Agarwal, A, Soliman, MK, Hanout, M, Sadiq, MA, Sarwar, S, Jack, LS, Do, DV, Nguyen, QD & Sepah, YJ 2015, 'Adaptive Optics Imaging of Retinal Photoreceptors Overlying Lesions in White Dot Syndrome and its Functional Correlation', American journal of ophthalmology, vol. 160, no. 4, pp. 806-816.e2. https://doi.org/10.1016/j.ajo.2015.07.013
Agarwal, Aniruddha ; Soliman, Mohamed Kamel ; Hanout, Mostafa ; Sadiq, Mohammad Ali ; Sarwar, Salman ; Jack, Loren S. ; Do, Diana V. ; Nguyen, Quan Dong ; Sepah, Yasir J. / Adaptive Optics Imaging of Retinal Photoreceptors Overlying Lesions in White Dot Syndrome and its Functional Correlation. In: American journal of ophthalmology. 2015 ; Vol. 160, No. 4. pp. 806-816.e2.
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abstract = "Purpose To quantify retinal photoreceptor density using adaptive optics (AO) imaging and correlate it with retinal tomography, fundus autofluorescence, and retinal sensitivity overlying lesions in various white dot syndromes (WDS). Design Prospective cross-sectional study. Methods setting: Stanley M. Truhlsen Eye Institute, University of Nebraska Medical Center, Omaha, Nebraska, USA. study population: Thirty-five lesions of WDS from 12 patients (19 eyes; mean age: 54.4 ± 15.8 years; 9 female) were analyzed. intervention: Macular lesions (≤3 regions of interest/eye), at 2 fixed eccentric loci, were imaged using AO, spectral-domain optical coherence tomography, and fundus autofluorescence. In this study, lesions were defined as active if there was presence of hyperautofluorescence within the lesions. Photoreceptor density was calculated after manual correction and adjustment for axial length. Retinal sensitivity was assessed using microperimetry and correlated with photoreceptor density using Spearman rank correlation test. outcome measures: Mean retinal sensitivity and photoreceptor density at the WDS lesions. Results Mean photoreceptor density was 7331 ± 4628 cones/mm overlying 16 active lesions and 6546 ± 3775 cones/mm 2 overlying 19 inactive lesions (P =.896). Mean retinal sensitivity (9.37 ± 5.34 dB) showed modest correlation with photoreceptor density (ρ = 0.42, P =.03). Retinal sensitivity over lesions with intact inner segment-outer segment (IS-OS) junction was 13.35 ± 3.75 dB and 6.33 ± 4.31 dB over lesions with disrupted IS-OS junction (P =.005). Conclusions AO imaging may allow high-resolution analysis of photoreceptor loss among lesions in WDS. Such microstructural changes may correlate with functional loss.",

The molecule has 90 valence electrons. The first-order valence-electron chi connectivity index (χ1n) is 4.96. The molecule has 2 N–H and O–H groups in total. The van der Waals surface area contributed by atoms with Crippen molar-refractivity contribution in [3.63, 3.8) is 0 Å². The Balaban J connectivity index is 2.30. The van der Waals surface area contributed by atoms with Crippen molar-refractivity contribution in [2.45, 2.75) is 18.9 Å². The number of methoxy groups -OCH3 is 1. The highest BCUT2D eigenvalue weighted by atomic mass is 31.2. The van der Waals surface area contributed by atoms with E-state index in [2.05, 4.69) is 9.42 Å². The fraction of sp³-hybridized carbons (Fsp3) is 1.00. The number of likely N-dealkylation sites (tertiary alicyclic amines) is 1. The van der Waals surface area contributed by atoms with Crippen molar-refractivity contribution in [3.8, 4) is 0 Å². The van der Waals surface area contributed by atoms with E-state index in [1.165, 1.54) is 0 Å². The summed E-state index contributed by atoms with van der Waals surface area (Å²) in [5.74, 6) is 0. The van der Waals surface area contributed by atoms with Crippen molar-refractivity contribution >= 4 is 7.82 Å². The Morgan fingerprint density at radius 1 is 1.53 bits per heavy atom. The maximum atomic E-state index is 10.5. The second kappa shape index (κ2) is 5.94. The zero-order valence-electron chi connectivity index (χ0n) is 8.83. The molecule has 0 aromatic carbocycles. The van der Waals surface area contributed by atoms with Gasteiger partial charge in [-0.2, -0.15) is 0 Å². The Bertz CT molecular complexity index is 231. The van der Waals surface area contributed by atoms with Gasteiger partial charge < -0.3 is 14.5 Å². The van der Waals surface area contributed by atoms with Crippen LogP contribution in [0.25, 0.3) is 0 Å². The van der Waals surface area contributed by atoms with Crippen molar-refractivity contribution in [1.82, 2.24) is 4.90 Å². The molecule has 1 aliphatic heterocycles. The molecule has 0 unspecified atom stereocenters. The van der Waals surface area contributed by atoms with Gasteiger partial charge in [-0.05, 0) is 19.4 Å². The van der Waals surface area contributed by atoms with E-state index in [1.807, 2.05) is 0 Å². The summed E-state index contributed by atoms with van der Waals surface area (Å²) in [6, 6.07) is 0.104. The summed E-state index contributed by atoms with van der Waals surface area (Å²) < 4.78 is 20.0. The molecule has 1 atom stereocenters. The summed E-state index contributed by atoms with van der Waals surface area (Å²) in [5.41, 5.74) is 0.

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AU - Sadiq, Mohammad Ali

AU - Sarwar, Salman

AU - Jack, Loren S.

AU - Do, Diana V.

AU - Nguyen, Quan Dong

AU - Sepah, Yasir J.